The Reserve Bank of Australia has decided to leave the official cash rate unchanged at a record low of 2%, but said there was scope for a rate cut down the line.
In a statement on the RBA website, governor Glenn Stevens said:
At today’s meeting the Board judged that the prospects for an improvement in economic conditions had firmed a little over recent months and that leaving the cash rate unchanged was appropriate at this meeting. Members also observed that the outlook for inflation may afford scope for further easing of policy, should that be appropriate to lend support to demand.
The US Federal Reserve is expected to start increasing its policy rate in the period ahead, the statement said.
Recent attention has focused on the widening gap between the official cash rate and the mortgage rates set by the major lenders.
All of the big four banks have raised their variable home loan rates, after the introduction of tougher new capital requirements designed to act as a buffer in case of financial crisis. The new prudential regulations followed the Murray report into the financial system.
Australia’s estimated seasonally adjusted unemployment rate for September 2015 sits at 6.2%. The RBA said today today that there had been “stronger growth in employment and a steady rate of unemployment.”
The RBA said inflation is low and should remain so, forecasting it to be “consistent with the target over the next one to two years, but a little lower than earlier expected.”
We asked experts to respond to the RBA decision.
Timo Henckel, Research Associate, Centre for Applied Macroeconomic Analysis, Australian National University:
This is the right decision. There are signs of weakness in the economy and financial conditions have changed, with the four big banks raising their home loan rates and global financial markets remaining nervous, but there’s not enough there to lower rates further. They are already very low by historical standards.
Inflation is low, that’s true – but a number of the CAMA Shadow Board members are still concerned about easy money and the danger of fuelling asset prices bubbles. I think several Shadow board members would not be unhappy about the banks recently increasing the mortgage rate.
Moreover, this year has witnessed a dramatic fall in energy prices, which would have exerted downward pressure on prices, albeit only temporarily. At this stage it is not clear to what extent lower inflation is supply-side or demand-side driven.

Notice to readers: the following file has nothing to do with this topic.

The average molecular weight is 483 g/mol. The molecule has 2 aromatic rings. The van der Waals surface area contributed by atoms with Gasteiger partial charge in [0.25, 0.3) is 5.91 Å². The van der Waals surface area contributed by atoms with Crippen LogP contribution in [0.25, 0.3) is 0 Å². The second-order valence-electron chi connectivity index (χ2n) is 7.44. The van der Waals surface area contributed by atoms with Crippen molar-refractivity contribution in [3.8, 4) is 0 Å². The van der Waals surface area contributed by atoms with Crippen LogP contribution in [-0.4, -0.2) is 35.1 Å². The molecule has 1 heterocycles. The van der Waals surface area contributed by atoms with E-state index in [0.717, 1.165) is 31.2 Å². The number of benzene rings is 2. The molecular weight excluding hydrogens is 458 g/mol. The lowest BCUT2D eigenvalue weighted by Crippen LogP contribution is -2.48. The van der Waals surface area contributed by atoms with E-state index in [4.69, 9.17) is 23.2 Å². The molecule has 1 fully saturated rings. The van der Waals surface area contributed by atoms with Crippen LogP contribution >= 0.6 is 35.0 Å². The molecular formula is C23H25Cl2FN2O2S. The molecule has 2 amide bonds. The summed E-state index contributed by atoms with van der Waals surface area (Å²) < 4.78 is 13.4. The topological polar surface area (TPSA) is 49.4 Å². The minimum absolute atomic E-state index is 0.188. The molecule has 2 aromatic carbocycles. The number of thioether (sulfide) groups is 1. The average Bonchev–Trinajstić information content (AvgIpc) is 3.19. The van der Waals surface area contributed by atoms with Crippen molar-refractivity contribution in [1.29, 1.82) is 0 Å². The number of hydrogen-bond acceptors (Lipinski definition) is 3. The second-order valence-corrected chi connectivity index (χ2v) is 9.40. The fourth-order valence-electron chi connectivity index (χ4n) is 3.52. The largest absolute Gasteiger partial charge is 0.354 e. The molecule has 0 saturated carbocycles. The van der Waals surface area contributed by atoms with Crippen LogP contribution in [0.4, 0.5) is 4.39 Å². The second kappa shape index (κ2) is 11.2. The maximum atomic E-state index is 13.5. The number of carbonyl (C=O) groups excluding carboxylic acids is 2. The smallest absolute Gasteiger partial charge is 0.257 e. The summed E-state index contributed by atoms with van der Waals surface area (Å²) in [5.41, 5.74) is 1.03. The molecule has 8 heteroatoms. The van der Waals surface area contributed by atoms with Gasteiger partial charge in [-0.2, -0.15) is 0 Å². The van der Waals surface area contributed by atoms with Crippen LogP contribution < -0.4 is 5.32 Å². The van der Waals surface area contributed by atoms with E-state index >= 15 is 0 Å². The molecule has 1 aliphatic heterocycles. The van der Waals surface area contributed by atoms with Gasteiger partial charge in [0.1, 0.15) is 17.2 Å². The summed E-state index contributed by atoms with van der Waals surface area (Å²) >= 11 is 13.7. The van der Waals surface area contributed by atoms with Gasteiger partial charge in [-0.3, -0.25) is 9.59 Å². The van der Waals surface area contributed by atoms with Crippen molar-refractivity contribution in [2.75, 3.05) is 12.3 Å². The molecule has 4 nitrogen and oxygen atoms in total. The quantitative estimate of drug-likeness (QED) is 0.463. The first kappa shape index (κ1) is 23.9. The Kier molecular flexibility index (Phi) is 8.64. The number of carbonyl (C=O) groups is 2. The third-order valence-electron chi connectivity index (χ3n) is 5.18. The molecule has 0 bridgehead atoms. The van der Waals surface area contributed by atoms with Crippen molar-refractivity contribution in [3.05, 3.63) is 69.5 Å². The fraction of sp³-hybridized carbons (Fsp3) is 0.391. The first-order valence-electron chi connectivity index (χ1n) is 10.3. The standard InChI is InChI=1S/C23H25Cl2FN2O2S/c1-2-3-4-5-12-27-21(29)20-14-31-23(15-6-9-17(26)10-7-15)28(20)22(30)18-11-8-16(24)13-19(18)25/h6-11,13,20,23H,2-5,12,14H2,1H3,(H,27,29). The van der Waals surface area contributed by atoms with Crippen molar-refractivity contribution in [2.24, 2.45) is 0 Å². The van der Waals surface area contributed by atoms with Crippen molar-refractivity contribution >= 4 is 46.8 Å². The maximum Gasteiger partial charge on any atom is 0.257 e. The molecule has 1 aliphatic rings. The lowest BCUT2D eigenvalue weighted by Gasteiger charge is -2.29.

Monetary policy has been expansionary for a long time and this is helping to rebalance the Australian economy, away from the resource sector to manufacturing and the service sector. Whatever slack is left in the system is probably best left to other policy measures, like fiscal and micro-economic policy.
Today’s decision will probably not affect the gap between the official cash rate and the big four rates. When the banks lifted their mortgage rates, they presumably did not do this in anticipation of the RBA changing policy. It would have been interesting had the RBA dropped rates – would the banks have reversed their recent rate increase? Probably not. I cannot judge whether the additional regulatory measures imposed on the banks exactly justify the increase in their home loan rates. No doubt these measures were also a welcome excuse for the banks to squeeze a little but of extra profit margin for their shareholders.
Recent events have confirmed that the RBA is not the only institution assigned with macroprudential objectives. There’s been a vigorous debate, both in policy and academic circles, about whether central banks should be concerned with asset price inflation and excessive credit growth and whether they should use interest rates to prevent asset price price bubbles from becoming too large. It is reassuring to see the Australian Prudential Regulation Authority taking its role seriously and assuming responsibility.
Guay Lim, Professorial Fellow, University of Melbourne
I support and agree with the no-change, wait-and-see decision. I have concerns that further cuts will fuel asset prices with little effect on real spending.
In coming weeks, we will probably better understand what’s happening with fiscal policy and what’s happening with the US rate.
Timo Henckel receives funding from the Centre for International Finance and Regulation (CIFR).
Guay Lim has received funding from the Australian Research Council.
Authors: The Conversation Contributor